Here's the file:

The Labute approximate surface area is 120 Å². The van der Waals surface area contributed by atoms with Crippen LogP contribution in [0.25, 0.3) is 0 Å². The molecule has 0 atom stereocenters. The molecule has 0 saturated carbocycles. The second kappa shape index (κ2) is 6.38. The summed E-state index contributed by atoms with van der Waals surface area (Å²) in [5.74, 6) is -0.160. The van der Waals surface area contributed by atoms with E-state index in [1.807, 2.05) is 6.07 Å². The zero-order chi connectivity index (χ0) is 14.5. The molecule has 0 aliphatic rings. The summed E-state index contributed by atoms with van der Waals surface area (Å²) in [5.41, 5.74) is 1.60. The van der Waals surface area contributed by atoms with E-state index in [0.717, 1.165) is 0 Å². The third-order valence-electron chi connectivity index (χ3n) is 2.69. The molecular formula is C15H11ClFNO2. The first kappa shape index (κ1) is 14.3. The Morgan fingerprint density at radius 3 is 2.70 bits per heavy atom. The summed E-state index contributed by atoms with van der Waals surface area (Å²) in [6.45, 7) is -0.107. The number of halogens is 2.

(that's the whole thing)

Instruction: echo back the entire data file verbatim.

The Labute approximate surface area is 120 Å². The van der Waals surface area contributed by atoms with Crippen LogP contribution in [0.25, 0.3) is 0 Å². The molecule has 0 atom stereocenters. The molecule has 0 saturated carbocycles. The second kappa shape index (κ2) is 6.38. The summed E-state index contributed by atoms with van der Waals surface area (Å²) in [5.74, 6) is -0.160. The van der Waals surface area contributed by atoms with E-state index in [1.807, 2.05) is 6.07 Å². The zero-order chi connectivity index (χ0) is 14.5. The molecule has 0 aliphatic rings. The summed E-state index contributed by atoms with van der Waals surface area (Å²) in [5.41, 5.74) is 1.60. The van der Waals surface area contributed by atoms with E-state index in [0.717, 1.165) is 0 Å². The third-order valence-electron chi connectivity index (χ3n) is 2.69. The molecular formula is C15H11ClFNO2. The first kappa shape index (κ1) is 14.3. The Morgan fingerprint density at radius 3 is 2.70 bits per heavy atom. The summed E-state index contributed by atoms with van der Waals surface area (Å²) in [6.45, 7) is -0.107. The number of halogens is 2.